ADDR+4 0011         // address special data memory again
CTRL+5 00           // erase previous control instruction, this forms zero instruction, which tells the special data memory to disconnect from data bus (high impedance mode) and thus stop disturbing the value on data bus from source location
ADDR+4 0010         // address standalone TEMP register
CTRL+5 01           // prepare instruction code which will tell the TEMP register to store value on the data bus in itself
EXE                 // TEMP now contains the source value
ADDR+4 0011         // address register memory again
DATA 0(30)10        // put address of TMP2 register in register memory on the data bus (TMP2 contains target location)
CTRL+5 01           // prepare command code which will tell register memory to address location with address on the data  bus
CTRL+5 1            // (in combination with previous command code 1 forms code 11) prepare command code, which will tell special data memory to read value of addressed location and output it on the data bus
ADDR 0111           // address program/data memory
CTRL+5 0            // (clear this bit, changing 11 to 01) prepare instruction code, which will tell program/data memory to read address from data bus and address appropriate cell (target location) and by changing the instruction code, this will also stop it outputing value of source address on the data bus
EXE                 // target location is now addressed
ADDR 0010           // address standalone TEMP again
CTRL+5 10           // prepare instructoin code, which will instruct standalone TEMP to output its value (which is source value) on the data bus
ADDR 0011           // address register memory
CTRL+6 0            // erase control instruction, to stop special data memory from outputting value on the data bus
EXE                 // data bus now contains only the source value from TEMP
ADDR 0111           // address program/data memory again
CTRL+4 100          // prepare instruction code, which will tell program/data memory to read value from data bus and store it at addressed location
EXE                 // target location now contains value of source location, MOV operation is complete (some cleanup may follow as well as jump to start decoding another instruction from program/data memory)

Syntax Overview

AttoASM supports 4 elementary instructions, which can be written by following symbols:

0      fall
1      rise
!      invert
|      halt (optional)
-      skip (pseudo instruction)

Each statement starts with a number from 0 to 63 which determines the address of the first bit, followed by at least one of the symbols representing the instructions. Each consecutive instruction applies to the following bit of the bus. It's also possible to convert an integer or single precision floating point number to a series of instructions using the square brackets statement.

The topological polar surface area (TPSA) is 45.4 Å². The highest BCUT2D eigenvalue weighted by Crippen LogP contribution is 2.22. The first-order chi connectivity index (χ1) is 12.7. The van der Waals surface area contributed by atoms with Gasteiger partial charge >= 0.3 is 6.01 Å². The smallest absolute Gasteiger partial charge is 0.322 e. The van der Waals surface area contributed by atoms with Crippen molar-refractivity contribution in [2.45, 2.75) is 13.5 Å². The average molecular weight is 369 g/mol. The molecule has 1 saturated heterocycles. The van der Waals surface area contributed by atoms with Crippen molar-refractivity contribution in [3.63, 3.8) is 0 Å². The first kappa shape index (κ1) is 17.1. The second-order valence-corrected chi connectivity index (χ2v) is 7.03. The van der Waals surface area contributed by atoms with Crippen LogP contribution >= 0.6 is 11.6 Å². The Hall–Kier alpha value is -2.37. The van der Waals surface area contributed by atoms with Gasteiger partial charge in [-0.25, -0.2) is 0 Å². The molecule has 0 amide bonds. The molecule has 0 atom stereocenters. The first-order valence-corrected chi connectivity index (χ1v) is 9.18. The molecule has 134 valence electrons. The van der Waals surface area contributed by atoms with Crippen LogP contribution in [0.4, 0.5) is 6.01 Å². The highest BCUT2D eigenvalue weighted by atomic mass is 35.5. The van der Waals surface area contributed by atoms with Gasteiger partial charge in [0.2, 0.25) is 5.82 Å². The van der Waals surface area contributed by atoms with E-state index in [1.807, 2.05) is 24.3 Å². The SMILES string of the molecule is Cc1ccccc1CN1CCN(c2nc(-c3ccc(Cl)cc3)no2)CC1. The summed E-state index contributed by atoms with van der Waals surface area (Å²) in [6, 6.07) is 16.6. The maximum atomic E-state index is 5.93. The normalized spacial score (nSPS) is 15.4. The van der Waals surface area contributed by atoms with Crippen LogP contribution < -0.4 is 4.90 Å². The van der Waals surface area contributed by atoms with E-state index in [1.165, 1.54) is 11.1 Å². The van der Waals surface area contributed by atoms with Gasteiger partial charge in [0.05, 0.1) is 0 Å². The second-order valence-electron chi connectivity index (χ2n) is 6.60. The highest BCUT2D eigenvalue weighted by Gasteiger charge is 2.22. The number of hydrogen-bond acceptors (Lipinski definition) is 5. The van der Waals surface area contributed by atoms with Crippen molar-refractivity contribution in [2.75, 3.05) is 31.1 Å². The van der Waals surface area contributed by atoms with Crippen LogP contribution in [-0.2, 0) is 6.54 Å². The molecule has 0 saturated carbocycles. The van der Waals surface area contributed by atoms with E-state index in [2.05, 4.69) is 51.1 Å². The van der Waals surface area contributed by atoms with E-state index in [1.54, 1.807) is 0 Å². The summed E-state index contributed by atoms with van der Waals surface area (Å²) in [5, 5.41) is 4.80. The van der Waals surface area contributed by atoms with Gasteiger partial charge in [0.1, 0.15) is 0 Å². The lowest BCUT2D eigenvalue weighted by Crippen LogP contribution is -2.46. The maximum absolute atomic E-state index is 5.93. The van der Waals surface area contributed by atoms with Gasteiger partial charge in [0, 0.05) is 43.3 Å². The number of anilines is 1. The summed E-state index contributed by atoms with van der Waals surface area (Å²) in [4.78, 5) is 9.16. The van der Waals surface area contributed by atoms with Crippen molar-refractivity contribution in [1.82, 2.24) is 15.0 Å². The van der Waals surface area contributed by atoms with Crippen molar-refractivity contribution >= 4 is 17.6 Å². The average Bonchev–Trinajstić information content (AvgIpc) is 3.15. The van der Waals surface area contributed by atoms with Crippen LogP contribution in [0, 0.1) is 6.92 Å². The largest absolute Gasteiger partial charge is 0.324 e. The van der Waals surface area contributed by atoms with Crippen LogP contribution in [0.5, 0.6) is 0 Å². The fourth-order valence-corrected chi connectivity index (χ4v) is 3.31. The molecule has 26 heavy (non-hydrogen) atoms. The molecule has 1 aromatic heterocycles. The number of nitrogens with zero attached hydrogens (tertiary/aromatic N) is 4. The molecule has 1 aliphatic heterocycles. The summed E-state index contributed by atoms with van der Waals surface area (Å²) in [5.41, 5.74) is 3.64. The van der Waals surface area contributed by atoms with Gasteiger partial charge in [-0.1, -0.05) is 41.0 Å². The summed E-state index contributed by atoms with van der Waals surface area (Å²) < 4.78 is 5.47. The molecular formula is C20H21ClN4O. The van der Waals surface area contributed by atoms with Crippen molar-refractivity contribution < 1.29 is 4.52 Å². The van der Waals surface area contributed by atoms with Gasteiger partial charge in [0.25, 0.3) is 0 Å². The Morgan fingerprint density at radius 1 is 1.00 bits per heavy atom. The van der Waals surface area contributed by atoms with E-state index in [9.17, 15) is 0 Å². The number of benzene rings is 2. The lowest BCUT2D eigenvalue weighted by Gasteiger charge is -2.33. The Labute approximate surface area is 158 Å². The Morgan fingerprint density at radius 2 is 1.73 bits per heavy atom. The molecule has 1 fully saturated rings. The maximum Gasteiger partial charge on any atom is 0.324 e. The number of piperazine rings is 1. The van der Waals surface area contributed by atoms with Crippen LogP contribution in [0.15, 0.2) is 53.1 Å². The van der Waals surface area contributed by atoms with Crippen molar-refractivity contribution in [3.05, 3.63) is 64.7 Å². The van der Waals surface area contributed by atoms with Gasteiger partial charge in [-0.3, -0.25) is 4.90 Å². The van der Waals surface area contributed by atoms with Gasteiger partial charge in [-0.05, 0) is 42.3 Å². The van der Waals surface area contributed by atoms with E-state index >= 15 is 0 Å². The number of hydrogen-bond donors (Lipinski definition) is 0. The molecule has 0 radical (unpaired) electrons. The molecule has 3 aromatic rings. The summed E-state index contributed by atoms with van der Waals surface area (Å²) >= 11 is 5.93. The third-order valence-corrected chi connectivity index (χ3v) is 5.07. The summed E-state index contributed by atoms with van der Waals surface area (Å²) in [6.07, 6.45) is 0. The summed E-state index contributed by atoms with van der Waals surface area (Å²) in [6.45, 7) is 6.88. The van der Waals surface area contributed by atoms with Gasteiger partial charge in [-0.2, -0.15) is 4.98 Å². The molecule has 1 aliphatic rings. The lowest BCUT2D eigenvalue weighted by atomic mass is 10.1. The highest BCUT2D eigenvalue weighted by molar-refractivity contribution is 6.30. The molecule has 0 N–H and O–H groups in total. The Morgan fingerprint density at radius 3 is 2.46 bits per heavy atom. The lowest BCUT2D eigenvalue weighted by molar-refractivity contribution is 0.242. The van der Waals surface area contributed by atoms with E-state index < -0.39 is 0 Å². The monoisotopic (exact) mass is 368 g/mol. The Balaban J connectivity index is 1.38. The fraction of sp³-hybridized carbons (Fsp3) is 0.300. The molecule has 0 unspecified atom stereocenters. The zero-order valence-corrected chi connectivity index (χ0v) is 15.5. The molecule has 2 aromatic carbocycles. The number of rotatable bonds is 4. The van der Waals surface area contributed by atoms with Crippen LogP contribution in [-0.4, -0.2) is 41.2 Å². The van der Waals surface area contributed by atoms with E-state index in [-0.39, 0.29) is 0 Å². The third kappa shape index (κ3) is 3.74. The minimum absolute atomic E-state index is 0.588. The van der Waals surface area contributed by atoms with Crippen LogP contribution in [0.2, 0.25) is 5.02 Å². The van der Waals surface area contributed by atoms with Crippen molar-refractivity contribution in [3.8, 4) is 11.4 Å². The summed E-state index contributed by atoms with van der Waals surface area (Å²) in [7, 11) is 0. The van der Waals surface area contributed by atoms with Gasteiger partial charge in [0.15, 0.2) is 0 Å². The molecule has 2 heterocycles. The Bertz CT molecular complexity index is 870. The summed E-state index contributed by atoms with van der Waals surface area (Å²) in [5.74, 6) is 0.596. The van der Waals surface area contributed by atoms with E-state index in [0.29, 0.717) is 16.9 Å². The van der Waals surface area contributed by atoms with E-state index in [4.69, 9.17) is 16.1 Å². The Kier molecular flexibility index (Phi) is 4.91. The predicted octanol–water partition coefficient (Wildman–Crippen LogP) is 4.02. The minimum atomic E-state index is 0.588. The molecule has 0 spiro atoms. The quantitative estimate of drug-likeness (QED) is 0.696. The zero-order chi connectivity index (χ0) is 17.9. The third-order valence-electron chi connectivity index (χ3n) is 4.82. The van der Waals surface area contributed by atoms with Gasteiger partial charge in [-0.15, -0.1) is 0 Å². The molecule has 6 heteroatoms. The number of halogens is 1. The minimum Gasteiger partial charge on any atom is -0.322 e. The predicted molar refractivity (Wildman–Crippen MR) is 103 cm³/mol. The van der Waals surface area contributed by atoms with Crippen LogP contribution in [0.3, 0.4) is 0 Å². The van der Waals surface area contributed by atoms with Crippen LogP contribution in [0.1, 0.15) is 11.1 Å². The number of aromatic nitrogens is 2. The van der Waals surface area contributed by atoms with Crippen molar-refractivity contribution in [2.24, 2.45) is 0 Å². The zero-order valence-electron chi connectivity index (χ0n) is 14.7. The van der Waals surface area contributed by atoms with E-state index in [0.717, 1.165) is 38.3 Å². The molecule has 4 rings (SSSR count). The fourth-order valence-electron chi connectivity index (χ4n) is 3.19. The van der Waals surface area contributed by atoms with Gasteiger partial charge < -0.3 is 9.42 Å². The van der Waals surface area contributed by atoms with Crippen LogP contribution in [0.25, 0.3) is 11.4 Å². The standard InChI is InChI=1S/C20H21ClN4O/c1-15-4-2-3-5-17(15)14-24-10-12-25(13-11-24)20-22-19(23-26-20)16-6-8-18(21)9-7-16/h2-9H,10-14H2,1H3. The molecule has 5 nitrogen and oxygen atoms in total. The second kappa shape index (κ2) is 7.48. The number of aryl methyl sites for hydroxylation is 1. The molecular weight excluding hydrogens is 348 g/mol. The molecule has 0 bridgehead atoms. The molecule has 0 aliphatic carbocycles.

For simplification, four symbols are predefined, each one holding starting bit of one of the four logical buses:

ADDR = 0     start of the address bus
CTRL = 8     start of the control bus
DATA = 16    start of the data bus
AJMP = 48    start of the Quick aJump bus

Here are some examples of valid statements in AttoASM:

CTRL+2 0001
DATA 110-11001 // is same as:
DATA 110 DATA+4 1101
ADDR+4 !01
DATA [15550]   // write number 15550 to the data bus
ADDR [0CH,8,0]

AttoASM also supports definition of symbols. Symbol basically contains any valid piece of AttoASM code, which is placed at every location, where the symbol is used, as is, with the exception of local symbols inside a symbol, which are made unique for every usage of the symbol by generating an unique name. Symbol can't be used prior its definition, with the exception of labels.

It's also possible to redefine symbol - new definition is valid from the point of redefinition. Redefined version is applied also to any subsequent usages of symbols, that contain usage of the redefined symbol and thus allow to pass arguments or whole pieces of code to the other symbols.

Labels are special form of symbols, when they're defined, they hold an integer number with the address of the instruction immediately following the symbol. They can be used like any other symbol.

Infinite loop example:

EXE { CTRL+7(2) ! } // symbol to execute the command
ADDR 0(8)           // address aPC
CTRL 0(6)01         // prepare command code to write new address to the aPC
DATA+11 [Somelabel, 20]    //write the address of the label to the data bus
EXE           // execute the command and thus cause jump back to Somelabel

External resources